The Jewish Media Review on The Dawn of Redemption

May 14, 2010
The Dawn of Redemption

The Dawn of Redemption

by Dov Peretz Elkins, The Jewish Media Review

The Dawn of Redemption traces the Jewish concept of individual and communal Redemption through its cosmic antecedents to the role it plays in personal experiences and struggles. Drawing on classic sources, the author melds private experiences with historical forces, personal destiny and the Divine Plan, and shows how alienation and despair are transformed into exhilaration and closeness to God. Upon the canvas of the Biblical books of Ruth and Jonah, one finds in this psychological, philosophical, and spiritual investigation a profound restatement of the redemptive idea within Judaism and its potential to satisfy and uplift the life of every man and woman.

Meir Levin is a physician, Torah scholar, and teacher who lives in Monsey, NY. A former pulpit rabbi and a popular lecturer, he is an author of Novarodok: The Movement that Lived in Struggle and its Unique Approach to the Problem of Man (Jason-Aronson, NJ, 1996), With All Your Heart: The Shema in Jewish Worship, Practice and Life (Targum/Feldheim, 2002), and The Rabbis’ Advocate: Chacham David Nieto and the Second Kuzari (Yashar Books, 2006). Many of the essays in this book had been presented as a series on torah.org.


The Kosher Bookworm Reviews The Dawn of Redemption

May 13, 2010
The Dawn of Redemption

The Dawn of Redemption

by Alan Jay Gerber

The reading of the Book of Ruth is one of the central events of the Shavuot festival. Inasmuch as this holiday commemorates the birth and passing of King David, this reading teaches us about the life and travails of David’s great-great-grandmother, Ruth.

Rabbi Dr. Meir Levin composed a fascinating commentary on the Book of Ruth. Titled The Dawn of Redemption (Urim, 2009), the work highlights, in a mature and sophisticated manner, the entire saga, though it absents some of the more legendary aspects that have placed the work into question, both historically and theologically.

The historical value and perspective can best be demonstrated by the following observations of Dr. Levin.
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Taking Rachel’s Tomb and the Cave of the Patriarchs

May 13, 2010
Rabbi Shlomo Goren: Torah Sage and General

Rabbi Shlomo Goren: Torah Sage and General

from Rabbi Shlomo Goren: Torah Sage and General by Shalom Freedman

The war did not end for Rabbi Goren with the taking of Jerusalem. There were other holy places, including the Tomb of Rachel outside Bethlehem, and the Machpelah Cave, the Cave of the Patriarchs, in Hebron. Rabbi Goren was also to play key roles in the liberation of these two holy sites.

After the survey and meeting with Colonel Gur on the Temple Mount, Rabbi Goren left the Old City area. He set out in the direction of Bethlehem and Hebron only to find traffic stopped near the Talpiyot area, as there were suspected minefields ahead. He also encountered there a large force of soldiers, and was told it would be a great deal of time before the road opened. So he returned to headquarters. After a few hours, he returned to Talpiyot. The road was now open, but clogged with vehicles.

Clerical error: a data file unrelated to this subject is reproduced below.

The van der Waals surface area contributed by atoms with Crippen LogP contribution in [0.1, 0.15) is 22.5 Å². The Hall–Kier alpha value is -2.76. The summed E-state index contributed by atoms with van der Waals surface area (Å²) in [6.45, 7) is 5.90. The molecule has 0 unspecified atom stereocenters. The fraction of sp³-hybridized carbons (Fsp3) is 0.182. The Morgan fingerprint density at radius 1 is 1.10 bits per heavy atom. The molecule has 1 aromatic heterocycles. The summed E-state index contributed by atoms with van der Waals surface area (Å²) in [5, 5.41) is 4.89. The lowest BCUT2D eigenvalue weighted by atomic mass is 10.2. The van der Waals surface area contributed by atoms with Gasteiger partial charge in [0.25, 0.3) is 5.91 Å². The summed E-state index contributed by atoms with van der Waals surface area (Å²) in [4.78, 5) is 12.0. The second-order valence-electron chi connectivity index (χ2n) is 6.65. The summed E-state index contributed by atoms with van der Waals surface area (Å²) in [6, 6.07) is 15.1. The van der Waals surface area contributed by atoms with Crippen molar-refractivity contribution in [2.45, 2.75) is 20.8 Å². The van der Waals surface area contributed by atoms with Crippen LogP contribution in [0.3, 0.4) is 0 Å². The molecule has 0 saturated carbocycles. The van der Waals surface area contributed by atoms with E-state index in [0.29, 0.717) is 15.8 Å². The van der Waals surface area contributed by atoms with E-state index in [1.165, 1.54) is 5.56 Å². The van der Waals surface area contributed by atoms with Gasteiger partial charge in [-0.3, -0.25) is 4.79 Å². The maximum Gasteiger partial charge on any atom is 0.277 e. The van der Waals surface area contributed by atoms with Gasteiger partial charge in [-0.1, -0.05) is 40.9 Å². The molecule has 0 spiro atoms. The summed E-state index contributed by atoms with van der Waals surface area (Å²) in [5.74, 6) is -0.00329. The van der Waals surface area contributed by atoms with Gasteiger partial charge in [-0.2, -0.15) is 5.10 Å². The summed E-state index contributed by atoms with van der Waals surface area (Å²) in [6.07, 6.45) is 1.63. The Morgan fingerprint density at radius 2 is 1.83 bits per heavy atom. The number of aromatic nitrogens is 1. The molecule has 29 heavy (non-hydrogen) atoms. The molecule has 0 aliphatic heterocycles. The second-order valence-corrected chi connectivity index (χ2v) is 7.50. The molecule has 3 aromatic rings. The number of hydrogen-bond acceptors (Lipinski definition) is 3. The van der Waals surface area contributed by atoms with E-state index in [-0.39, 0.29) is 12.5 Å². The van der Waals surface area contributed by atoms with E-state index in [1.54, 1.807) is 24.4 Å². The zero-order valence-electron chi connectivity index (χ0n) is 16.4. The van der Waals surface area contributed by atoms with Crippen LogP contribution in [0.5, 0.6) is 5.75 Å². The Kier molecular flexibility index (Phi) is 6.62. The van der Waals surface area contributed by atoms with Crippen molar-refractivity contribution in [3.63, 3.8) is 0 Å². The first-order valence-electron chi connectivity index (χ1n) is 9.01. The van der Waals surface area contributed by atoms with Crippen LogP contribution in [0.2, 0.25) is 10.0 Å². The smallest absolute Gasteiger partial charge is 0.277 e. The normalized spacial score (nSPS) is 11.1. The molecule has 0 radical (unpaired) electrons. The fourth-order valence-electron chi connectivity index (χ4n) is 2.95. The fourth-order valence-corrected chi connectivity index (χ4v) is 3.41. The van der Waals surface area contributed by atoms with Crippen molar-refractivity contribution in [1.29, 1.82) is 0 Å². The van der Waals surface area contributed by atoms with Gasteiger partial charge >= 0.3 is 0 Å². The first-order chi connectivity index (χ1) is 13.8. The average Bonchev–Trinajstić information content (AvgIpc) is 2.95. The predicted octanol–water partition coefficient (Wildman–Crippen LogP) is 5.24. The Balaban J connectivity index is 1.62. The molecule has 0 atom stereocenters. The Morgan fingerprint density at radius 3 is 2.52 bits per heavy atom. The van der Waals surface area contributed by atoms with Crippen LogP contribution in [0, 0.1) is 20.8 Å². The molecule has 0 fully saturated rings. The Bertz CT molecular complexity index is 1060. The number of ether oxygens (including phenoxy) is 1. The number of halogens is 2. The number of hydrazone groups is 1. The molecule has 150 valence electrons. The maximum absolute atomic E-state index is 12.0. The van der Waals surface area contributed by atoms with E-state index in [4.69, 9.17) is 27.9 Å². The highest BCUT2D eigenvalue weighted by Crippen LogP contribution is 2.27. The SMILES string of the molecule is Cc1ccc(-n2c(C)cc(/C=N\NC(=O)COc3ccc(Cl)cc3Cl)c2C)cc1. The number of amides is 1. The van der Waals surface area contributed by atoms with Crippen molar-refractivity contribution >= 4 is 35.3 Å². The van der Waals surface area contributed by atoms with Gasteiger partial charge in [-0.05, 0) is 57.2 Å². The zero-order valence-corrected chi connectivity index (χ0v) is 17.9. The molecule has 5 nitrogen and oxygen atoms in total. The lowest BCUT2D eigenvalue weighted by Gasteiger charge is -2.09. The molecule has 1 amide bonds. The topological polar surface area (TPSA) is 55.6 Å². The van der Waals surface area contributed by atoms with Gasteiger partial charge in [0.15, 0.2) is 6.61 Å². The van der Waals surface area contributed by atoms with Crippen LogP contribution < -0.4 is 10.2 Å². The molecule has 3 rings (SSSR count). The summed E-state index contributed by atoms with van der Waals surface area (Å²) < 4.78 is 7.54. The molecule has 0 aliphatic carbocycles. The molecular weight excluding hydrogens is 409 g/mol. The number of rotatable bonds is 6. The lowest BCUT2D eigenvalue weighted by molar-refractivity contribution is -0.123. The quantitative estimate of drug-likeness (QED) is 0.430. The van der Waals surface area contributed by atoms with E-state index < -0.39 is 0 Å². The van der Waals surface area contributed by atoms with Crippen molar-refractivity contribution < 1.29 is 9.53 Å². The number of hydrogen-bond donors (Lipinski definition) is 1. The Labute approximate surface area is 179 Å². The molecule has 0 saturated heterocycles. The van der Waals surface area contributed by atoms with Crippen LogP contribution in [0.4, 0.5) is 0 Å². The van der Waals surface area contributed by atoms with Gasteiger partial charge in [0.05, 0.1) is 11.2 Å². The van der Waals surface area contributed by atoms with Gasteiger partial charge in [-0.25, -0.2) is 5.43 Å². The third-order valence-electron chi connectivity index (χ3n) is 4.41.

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Six Day War: Jerusalem Reunited

May 12, 2010
Rabbi Shlomo Goren: Torah Sage and General

Rabbi Shlomo Goren: Torah Sage and General

from Rabbi Shlomo Goren: Torah Sage and General by Shalom Freedman

In 1948, when the fighting between Arabs and Jews finished, the city of Jerusalem was left divided. The Temple Mount, the Western Wall, and the Jewish Quarter were in Arab hands. After 1948, the Jews of Israel could not cross the line and visit their most holy places. They could only climb to high places and look with longing across the divided city. During this time, Jordan was interested in developing its capital in Amman, and largely neglected Jerusalem. Jewish holy sites were desecrated, including the cemetery on the Mount of Olives.

It is safe to say that the great majority of the people of Israel during this time lived with a great longing in their heart, a longing to return to their most sacred places. In 1961, a Jerusalem-born paratroop commander named Mordechai Gur had a conversation with Rabbi Goren that would later turn out to be of historic significance. He told him of his plan, should there be an outbreak of fighting, to retake the Old City of Jerusalem. And he promised Rabbi Goren that he would be able to join with his forces should this take place.
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The Jewish Eye Reviews Sages of the Talmud

May 11, 2010
Sages of the Talmud

Sages of the Talmud

by Israel Drazin

This is a book for everyone, Jews and non-Jews, Talmud-students and secularists, men and women, history and literature lovers. Even rabbis who have studied Talmud all their lives will gain information from reading this book and they will enjoy themselves doing so. Mordechai Judovits knows his subject and presents a host of interesting information very well.

The volume introduces readers to some 400 ancient Jewish sages, men who helped mold current Jewish life, men who lived during the pagan period and during the onset of Christianity just prior to the appearance of Mohamed, men who suffered persecution and persevered, men who made sacrifices and endured hardships so that that Judaism would endure.

Judovits answers many questions in his introduction. What is the Talmud and why is it important? What does it contain? Who were the sages who are mentioned in the Talmud and when did they live? Why are their lives and their efforts and their teachings valuable? What events made it impossible for many of them to be unable to be ordained in the traditional manner? He shows us that the talmudic rabbis who devoted their lives to study and to preserving Judaism were frequently working in arduous occupations like other Jews and were not similar to present day pastoral clergy.